8) Ban organics in landfills

Yup, you guessed it, another perennial favourite on our wishlist but this one is for the Province of Manitoba. While residential curbside composting at the municipal level is a key structural element, motivation is needed to reduce the amount of organic waste in our landfills. At present, compostable materials make up about 40% of total waste in landfills and result in the creation of methane, a greenhouse gas that is 25 times more potent than carbon dioxide.

In 2021, the Province released a report on the Manitoba Waste Diversion and Recycling Framework Review. The review notes that addressing organic waste at landfills would have the greatest impact on reducing GHG emissions.

9) Minimize food waste

Here’s one for all of us! Organic waste, both avoidable and unavoidable, makes up about 30% of residential trash. Food loss and waste is a significant contributor to commercial and industrial waste streams, as well. We’re big fans of composting, but even better is stopping the waste at the source and preventing avoidable waste. At the household level, every family can benefit from this – it is estimated that $1300 a year of food ends up in the trash per household. What can you do to take action on this today? Try a personal waste audit or reduce your waste with a pantry challenge.

10) Implement a ban on single-use plastics

Finally, a wish that has come true! Proposed federal regulations on the ban of six types of single-use plastics have been released and have already begun to take effect. Some cities and retailers are getting ahead of the federal regulations by introducing their own bans, such as Red River Co-op switching to reusable bags only, and some food outlets replacing plastic straws with paper versions.

Since 2018, Green Action Centre has partnered with Red River Co-op grocery stores to reduce waste. Through an education and awareness campaign for customers and staff as well as the introduction of a 5-cent fee per bag, Red River Co-op was able to reduce the disposable bags used in their stores by 54%, diverting over 3 million bags from the landfill in just one year. Profits from the bag sales were donated to Green Action Centre’s composting initiatives in 2019, and food waste and plastic reduction efforts in 2020. We were happy to see them eliminate plastic checkout bags from their stores entirely on April 22, 2022!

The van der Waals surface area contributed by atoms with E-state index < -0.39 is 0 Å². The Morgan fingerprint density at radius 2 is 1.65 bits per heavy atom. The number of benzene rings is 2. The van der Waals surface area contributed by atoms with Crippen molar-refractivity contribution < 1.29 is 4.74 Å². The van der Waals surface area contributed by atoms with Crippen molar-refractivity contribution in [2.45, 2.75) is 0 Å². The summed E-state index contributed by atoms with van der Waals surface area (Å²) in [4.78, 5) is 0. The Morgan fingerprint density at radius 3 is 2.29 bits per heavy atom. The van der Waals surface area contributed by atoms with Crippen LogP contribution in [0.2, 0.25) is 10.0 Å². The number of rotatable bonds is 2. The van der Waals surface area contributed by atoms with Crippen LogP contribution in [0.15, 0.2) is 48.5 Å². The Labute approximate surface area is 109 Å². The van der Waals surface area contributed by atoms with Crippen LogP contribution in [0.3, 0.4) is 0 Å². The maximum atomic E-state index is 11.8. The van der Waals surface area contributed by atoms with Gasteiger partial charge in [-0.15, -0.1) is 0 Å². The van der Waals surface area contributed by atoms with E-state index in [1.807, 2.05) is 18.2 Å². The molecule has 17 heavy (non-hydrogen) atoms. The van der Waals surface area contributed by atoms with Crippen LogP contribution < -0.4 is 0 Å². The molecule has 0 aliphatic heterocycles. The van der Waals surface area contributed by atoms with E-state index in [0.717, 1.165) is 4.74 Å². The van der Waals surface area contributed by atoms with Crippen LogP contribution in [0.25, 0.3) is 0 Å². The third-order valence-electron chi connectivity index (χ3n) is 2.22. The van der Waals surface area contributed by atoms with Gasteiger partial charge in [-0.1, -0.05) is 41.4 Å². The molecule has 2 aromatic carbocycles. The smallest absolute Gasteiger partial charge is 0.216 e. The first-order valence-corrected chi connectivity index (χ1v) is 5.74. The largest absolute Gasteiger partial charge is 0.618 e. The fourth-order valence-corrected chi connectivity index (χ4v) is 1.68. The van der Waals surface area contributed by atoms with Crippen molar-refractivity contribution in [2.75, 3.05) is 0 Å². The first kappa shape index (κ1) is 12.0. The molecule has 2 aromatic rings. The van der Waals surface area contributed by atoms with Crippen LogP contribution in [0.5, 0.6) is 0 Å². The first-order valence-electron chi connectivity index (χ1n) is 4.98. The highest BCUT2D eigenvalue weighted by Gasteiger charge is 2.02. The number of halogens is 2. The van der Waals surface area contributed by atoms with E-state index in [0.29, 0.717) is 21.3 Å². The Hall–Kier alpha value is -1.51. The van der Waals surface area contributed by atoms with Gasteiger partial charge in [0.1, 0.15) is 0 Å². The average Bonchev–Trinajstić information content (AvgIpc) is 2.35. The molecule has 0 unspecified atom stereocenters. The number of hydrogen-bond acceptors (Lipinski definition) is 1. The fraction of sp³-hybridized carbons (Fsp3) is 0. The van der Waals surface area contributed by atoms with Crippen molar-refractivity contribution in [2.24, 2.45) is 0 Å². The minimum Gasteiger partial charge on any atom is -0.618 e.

11) Direct carbon tax revenue to reducing GHG emissions

Since the Province of Manitoba scrapped the carbon tax portion of Manitoba’s Climate and Green Plan in 2018, our wish is that the federal government keeps the backstop in place but also directs funds to green solutions for all Manitobans. We believe carbon revenues should be targeted toward technologies and programs that reduce or mitigate GHG emissions directly or provide alternatives to current practices, while low-income groups and other disadvantaged people in Manitoba should be protected to alleviate the impact of the tax. Learn more in our brief to the Province [pdf].

12) Prioritize shifting transportation modes away from single-occupant vehicles

We’re probably preaching to the choir here, but a key element of reducing GHG emissions is shifting travel modes from driving alone to using public transit (where available), carpooling, cycling or walking for more trips. This is where land use and transportation planning go hand in hand – more compact communities make it possible to get around on foot or by bike while a robust transit network provides a sustainable way to travel further distances. But, to date, our planning has continued to make it easier, more convenient and not much more expensive to drive (if you exclude the cost of buying a vehicle). 

A mode shift means we need to prioritize sustainable modes and make them just as (or more) appealing than driving alone. Sadly, the current draft of the Winnipeg Transportation Master Plan 2050 does not prioritize sustainable modes even though it recognizes that we can’t afford to continue building new roads (when we can’t afford to maintain our existing network), and we need to increase the number of trips made by bus, cycling, walking or carpooling to meet our goals as a city. Guess we’re just hoping people will “do the right thing”.

13) Expand cycling education in schools

Ending on a positive note, the Bicycle Education and Skills (BEST) program expanded into two new Winnipeg school divisions in the 2021-22 school year, and we would love to see this continue in the coming years. To do that, the program needs support from the municipal and provincial level. Children and youth that learn how to safely ride a bike on the road grow into adults that are more likely to use a bike to get around. Let’s help grow the next generation of sustainable transportation!

And to all a good night! Green Action Centre wishes all Manitobans a safe and eco-filled 2023, complete with healthy food, healthy transportation, and green living practices. Let’s see what we can make happen this year.